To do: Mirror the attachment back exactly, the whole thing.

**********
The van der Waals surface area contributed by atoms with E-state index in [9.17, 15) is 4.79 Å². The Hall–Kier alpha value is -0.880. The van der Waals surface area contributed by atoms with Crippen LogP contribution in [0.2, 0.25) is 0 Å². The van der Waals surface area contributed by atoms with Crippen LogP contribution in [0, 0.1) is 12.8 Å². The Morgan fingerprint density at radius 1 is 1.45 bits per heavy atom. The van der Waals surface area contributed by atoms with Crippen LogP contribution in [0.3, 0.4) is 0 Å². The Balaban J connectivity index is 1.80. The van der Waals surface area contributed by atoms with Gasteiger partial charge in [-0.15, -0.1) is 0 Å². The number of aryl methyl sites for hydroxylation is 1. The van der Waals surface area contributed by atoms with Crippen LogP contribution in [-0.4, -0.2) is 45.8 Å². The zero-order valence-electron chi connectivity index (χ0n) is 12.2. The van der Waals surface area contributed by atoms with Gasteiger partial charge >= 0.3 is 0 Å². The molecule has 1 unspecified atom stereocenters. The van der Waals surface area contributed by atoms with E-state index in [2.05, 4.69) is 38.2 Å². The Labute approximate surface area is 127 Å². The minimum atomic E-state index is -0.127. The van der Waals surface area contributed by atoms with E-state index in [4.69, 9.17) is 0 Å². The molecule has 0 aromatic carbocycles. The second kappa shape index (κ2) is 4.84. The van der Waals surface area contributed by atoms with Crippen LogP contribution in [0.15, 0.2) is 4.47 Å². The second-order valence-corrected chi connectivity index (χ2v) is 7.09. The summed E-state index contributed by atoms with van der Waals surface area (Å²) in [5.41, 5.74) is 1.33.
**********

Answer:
The van der Waals surface area contributed by atoms with E-state index in [9.17, 15) is 4.79 Å². The Hall–Kier alpha value is -0.880. The van der Waals surface area contributed by atoms with Crippen LogP contribution in [0.2, 0.25) is 0 Å². The van der Waals surface area contributed by atoms with Crippen LogP contribution in [0, 0.1) is 12.8 Å². The Morgan fingerprint density at radius 1 is 1.45 bits per heavy atom. The van der Waals surface area contributed by atoms with Crippen LogP contribution in [0.3, 0.4) is 0 Å². The Balaban J connectivity index is 1.80. The van der Waals surface area contributed by atoms with Gasteiger partial charge in [-0.15, -0.1) is 0 Å². The number of aryl methyl sites for hydroxylation is 1. The van der Waals surface area contributed by atoms with Crippen LogP contribution in [-0.4, -0.2) is 45.8 Å². The zero-order valence-electron chi connectivity index (χ0n) is 12.2. The van der Waals surface area contributed by atoms with Gasteiger partial charge >= 0.3 is 0 Å². The molecule has 1 unspecified atom stereocenters. The van der Waals surface area contributed by atoms with E-state index in [2.05, 4.69) is 38.2 Å². The Labute approximate surface area is 127 Å². The minimum atomic E-state index is -0.127. The van der Waals surface area contributed by atoms with E-state index in [4.69, 9.17) is 0 Å². The molecule has 0 aromatic carbocycles. The second kappa shape index (κ2) is 4.84. The van der Waals surface area contributed by atoms with Crippen LogP contribution in [0.15, 0.2) is 4.47 Å². The second-order valence-corrected chi connectivity index (χ2v) is 7.09. The summed E-state index contributed by atoms with van der Waals surface area (Å²) in [5.41, 5.74) is 1.33.